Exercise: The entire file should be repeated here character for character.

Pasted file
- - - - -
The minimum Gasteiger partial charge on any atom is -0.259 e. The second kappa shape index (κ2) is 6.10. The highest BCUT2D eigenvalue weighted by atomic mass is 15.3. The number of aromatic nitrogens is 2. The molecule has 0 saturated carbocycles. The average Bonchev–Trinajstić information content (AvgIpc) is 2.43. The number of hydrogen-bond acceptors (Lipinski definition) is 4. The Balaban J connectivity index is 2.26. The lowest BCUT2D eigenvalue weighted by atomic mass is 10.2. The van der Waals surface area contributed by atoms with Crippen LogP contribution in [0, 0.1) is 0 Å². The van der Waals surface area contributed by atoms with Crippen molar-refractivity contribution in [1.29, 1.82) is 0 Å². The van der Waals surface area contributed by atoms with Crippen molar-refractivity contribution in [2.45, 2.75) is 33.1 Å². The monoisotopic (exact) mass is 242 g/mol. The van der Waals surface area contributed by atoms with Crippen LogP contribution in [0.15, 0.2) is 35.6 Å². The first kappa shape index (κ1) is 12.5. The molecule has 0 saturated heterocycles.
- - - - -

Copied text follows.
The minimum Gasteiger partial charge on any atom is -0.259 e. The second kappa shape index (κ2) is 6.10. The highest BCUT2D eigenvalue weighted by atomic mass is 15.3. The number of aromatic nitrogens is 2. The molecule has 0 saturated carbocycles. The average Bonchev–Trinajstić information content (AvgIpc) is 2.43. The number of hydrogen-bond acceptors (Lipinski definition) is 4. The Balaban J connectivity index is 2.26. The lowest BCUT2D eigenvalue weighted by atomic mass is 10.2. The van der Waals surface area contributed by atoms with Crippen LogP contribution in [0, 0.1) is 0 Å². The van der Waals surface area contributed by atoms with Crippen molar-refractivity contribution in [1.29, 1.82) is 0 Å². The van der Waals surface area contributed by atoms with Crippen molar-refractivity contribution in [2.45, 2.75) is 33.1 Å². The monoisotopic (exact) mass is 242 g/mol. The van der Waals surface area contributed by atoms with Crippen LogP contribution in [0.15, 0.2) is 35.6 Å². The first kappa shape index (κ1) is 12.5. The molecule has 0 saturated heterocycles.